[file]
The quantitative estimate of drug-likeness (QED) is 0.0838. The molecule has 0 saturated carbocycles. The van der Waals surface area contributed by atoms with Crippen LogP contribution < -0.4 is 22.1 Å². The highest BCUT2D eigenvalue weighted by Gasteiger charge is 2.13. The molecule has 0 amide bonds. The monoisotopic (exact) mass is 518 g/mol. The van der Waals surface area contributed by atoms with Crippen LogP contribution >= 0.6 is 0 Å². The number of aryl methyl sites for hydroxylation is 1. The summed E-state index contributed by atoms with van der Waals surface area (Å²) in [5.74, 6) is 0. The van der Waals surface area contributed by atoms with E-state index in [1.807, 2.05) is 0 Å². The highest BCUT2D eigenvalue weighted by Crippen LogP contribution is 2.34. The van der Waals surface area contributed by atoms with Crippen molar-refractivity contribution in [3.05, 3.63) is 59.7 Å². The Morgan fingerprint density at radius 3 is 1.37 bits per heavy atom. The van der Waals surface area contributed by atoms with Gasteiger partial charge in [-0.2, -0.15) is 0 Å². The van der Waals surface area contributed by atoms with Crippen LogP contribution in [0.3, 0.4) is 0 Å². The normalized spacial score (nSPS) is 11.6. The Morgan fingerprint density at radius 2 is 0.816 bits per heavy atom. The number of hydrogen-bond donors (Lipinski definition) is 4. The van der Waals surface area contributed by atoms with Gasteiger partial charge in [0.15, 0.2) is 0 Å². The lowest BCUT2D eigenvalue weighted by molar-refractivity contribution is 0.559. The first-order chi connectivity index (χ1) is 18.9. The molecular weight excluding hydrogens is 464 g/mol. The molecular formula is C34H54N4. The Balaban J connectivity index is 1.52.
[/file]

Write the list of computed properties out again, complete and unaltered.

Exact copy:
The quantitative estimate of drug-likeness (QED) is 0.0838. The molecule has 0 saturated carbocycles. The van der Waals surface area contributed by atoms with Crippen LogP contribution < -0.4 is 22.1 Å². The highest BCUT2D eigenvalue weighted by Gasteiger charge is 2.13. The molecule has 0 amide bonds. The monoisotopic (exact) mass is 518 g/mol. The van der Waals surface area contributed by atoms with Crippen LogP contribution >= 0.6 is 0 Å². The number of aryl methyl sites for hydroxylation is 1. The summed E-state index contributed by atoms with van der Waals surface area (Å²) in [5.74, 6) is 0. The van der Waals surface area contributed by atoms with E-state index in [1.807, 2.05) is 0 Å². The highest BCUT2D eigenvalue weighted by Crippen LogP contribution is 2.34. The van der Waals surface area contributed by atoms with Crippen molar-refractivity contribution in [3.05, 3.63) is 59.7 Å². The Morgan fingerprint density at radius 3 is 1.37 bits per heavy atom. The van der Waals surface area contributed by atoms with Gasteiger partial charge in [-0.2, -0.15) is 0 Å². The van der Waals surface area contributed by atoms with Crippen LogP contribution in [0.3, 0.4) is 0 Å². The normalized spacial score (nSPS) is 11.6. The Morgan fingerprint density at radius 2 is 0.816 bits per heavy atom. The number of hydrogen-bond donors (Lipinski definition) is 4. The van der Waals surface area contributed by atoms with Gasteiger partial charge in [0.15, 0.2) is 0 Å². The lowest BCUT2D eigenvalue weighted by molar-refractivity contribution is 0.559. The first-order chi connectivity index (χ1) is 18.9. The molecular weight excluding hydrogens is 464 g/mol. The molecular formula is C34H54N4. The Balaban J connectivity index is 1.52.